Although 16-year-old Lori Montefusco receives a weekly allowance of $10 from her parents, she works about 20 hours a week after school as a sales clerk in a dress shop. Montefusco, a junior at J.E.B. Stuart High School in Fairfax County, said she uses her $65 paycheck to save for college, buy new clothes and pay for recreation.
Wendell Wallace, a junior at Anacostia High School in Washington, said his mother cannot afford to give him an allowance, buy his favorite designer jeans or pay for his dates on weekends. So Wallace, 17, spends 25 hours a week cooking hamburgers at McDonald's, where he earns $170 every two weeks.
Montefusco and Wallace are part of today's large generation of high school students who work -- some simply to help their families make ends meet or to cover their own essential expenses, others to enjoy the clothes, stereos, vacations and motorcycles or cars that their parents will not or cannot provide. Whether it is ultimately beneficial or harmful for the students to work is a sharply debated subject among both educators and parents.
A 1980 survey of 58,000 high school seniors and sophomores by the National Opinion Research Center (NORC) at the University of Chicago found that 65.5 percent of all senior boys and 61.1 percent of the senior girls had jobs. For sophomores, the figures were 44.3 and 40 percent, respectively. While some of the students worked fewer than five hours a week, more than 70 percent worked 15 hours or more, according to the survey. Their total earnings last year were $8.5 billion, according to statistics compiled by the U.S. Labor Department.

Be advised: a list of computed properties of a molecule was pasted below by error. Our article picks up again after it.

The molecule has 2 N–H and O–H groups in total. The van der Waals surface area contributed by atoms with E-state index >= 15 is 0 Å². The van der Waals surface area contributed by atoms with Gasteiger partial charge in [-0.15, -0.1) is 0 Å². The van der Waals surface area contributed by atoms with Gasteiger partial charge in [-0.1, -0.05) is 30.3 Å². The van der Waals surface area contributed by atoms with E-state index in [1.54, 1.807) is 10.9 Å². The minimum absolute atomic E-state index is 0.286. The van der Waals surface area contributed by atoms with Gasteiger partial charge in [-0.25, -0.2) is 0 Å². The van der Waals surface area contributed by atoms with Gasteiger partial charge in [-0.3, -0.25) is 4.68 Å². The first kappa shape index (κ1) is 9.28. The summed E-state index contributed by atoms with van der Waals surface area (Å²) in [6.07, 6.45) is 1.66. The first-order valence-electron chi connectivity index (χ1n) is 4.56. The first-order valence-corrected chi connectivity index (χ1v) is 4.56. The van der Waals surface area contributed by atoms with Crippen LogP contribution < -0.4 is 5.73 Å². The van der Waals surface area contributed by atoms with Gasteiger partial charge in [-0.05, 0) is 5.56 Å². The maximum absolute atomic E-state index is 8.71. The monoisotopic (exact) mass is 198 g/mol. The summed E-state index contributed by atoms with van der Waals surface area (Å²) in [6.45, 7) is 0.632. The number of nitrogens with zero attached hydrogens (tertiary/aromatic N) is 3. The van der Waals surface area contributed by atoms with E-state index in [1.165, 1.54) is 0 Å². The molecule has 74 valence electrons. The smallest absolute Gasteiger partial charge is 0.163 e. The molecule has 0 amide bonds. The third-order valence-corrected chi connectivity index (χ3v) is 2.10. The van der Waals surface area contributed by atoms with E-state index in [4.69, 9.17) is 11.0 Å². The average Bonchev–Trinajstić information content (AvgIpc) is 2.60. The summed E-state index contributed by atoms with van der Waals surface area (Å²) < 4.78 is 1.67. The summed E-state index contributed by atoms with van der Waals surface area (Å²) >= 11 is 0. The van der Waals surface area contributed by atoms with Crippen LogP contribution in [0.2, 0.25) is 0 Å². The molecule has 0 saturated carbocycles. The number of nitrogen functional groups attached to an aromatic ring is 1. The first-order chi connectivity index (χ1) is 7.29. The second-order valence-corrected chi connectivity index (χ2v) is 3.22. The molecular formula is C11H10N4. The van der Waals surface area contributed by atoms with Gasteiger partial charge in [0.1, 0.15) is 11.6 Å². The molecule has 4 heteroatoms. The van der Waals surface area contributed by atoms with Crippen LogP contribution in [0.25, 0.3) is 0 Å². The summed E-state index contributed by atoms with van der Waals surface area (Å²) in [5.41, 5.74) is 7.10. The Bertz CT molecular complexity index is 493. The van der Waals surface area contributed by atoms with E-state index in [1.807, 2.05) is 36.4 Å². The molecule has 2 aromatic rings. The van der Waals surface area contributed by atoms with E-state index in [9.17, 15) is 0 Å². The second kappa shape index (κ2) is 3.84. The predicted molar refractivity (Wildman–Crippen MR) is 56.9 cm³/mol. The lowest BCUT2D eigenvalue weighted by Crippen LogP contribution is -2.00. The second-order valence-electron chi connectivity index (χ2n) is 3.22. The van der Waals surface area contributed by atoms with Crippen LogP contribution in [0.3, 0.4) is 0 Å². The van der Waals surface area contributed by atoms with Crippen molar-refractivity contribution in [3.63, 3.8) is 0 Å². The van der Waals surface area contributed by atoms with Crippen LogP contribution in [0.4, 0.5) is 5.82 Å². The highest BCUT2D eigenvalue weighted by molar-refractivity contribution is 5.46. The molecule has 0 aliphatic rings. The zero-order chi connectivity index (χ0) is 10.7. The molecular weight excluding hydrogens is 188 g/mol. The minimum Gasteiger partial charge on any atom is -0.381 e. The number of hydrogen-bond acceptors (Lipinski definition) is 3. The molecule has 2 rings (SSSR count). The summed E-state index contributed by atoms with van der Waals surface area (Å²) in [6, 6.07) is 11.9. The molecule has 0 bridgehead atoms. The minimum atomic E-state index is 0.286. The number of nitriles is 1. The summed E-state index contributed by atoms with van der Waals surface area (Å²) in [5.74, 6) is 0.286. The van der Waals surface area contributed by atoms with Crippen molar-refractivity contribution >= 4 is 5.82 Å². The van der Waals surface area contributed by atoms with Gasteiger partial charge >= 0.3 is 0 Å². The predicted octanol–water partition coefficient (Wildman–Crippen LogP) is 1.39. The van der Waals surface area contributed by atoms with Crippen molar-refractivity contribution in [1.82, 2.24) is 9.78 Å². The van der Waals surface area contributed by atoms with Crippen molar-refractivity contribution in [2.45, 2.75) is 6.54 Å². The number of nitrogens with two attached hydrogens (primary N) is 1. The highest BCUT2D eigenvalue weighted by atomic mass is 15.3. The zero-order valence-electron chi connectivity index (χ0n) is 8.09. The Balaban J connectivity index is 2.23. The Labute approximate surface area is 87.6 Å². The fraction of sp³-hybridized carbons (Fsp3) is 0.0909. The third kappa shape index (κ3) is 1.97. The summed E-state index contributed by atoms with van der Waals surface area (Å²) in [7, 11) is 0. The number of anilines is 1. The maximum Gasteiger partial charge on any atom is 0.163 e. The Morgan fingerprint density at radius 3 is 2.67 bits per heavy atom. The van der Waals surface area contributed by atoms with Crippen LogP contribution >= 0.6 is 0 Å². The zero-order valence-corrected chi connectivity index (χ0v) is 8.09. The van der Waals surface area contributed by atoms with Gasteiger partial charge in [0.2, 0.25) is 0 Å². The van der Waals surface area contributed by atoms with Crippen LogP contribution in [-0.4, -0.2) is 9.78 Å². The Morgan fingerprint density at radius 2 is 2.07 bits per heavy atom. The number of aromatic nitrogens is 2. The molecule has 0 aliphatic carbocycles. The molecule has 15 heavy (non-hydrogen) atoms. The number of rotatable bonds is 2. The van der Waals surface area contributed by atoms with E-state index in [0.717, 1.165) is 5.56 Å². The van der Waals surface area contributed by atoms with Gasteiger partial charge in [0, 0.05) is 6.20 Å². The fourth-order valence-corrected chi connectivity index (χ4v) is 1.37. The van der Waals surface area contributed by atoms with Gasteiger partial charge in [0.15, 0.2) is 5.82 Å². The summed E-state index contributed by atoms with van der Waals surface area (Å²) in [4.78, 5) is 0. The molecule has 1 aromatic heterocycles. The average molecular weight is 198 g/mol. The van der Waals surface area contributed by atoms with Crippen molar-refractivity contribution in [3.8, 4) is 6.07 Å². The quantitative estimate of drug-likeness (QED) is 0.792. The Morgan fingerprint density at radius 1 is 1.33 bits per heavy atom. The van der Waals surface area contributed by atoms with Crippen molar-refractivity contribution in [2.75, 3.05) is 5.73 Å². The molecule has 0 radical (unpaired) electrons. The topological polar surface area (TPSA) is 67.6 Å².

Although there are no comprehensive statistics on Washington-area students who find their own jobs, the administrators of school-sponsored "cooperative education" programs, in which students combine classes with paid on-the-job training, say their enrollments generally have increased in recent years.
Nina Gaskins, supervisor of cooperative education programs in the D.C. public schools, said, for example, that enrollment in those programs more than doubled in the last three years, from 882 in 1978 to 1,803 this year.
In Montgomery County, the enrollment in cooperative education grew from 1,852 in 1975 to 2,317 in 1981, while in Prince George's County the enrollment increased from 1,30l to 1,412 over the same five years.
Cooperative education enrollments in Fairfax County increased over a five-year period from 2,622 in 1977 to a current figure of 3,104 students.
Experts divide sharply on the effects of such work on high schoolers: whether they receive lasting benefits beyond the material possessions they acquire, or whether their academic performances will suffer, perhaps increasing the likelihood that they will end up with lower-paying jobs in later life.
"Research has shown that, by-and-large, the effects of high student employment are not good," said Albert Shanker, president of the 600,000-member United Federation of Teachers. "Employment takes valuable time away from their school work, their grades are likely to suffer, and the money they earn is not saved, but often is spent on drugs, alcohol and entertainment."
Shanker's attitude is reflected in a recent survey of 3,100 high school workers by University of California professors Ellen Greenberger and Laurence D. Steinberg.
"We found in our research that youngsters who worked longer hours on their jobs became less and less interested in their school work," Greenberger said. "Working students frequently suffer a drop in their grades and the stress, time pressures and tensions brought on by an unsympathetic boss often lead working students to increased use of alcohol and marijuana."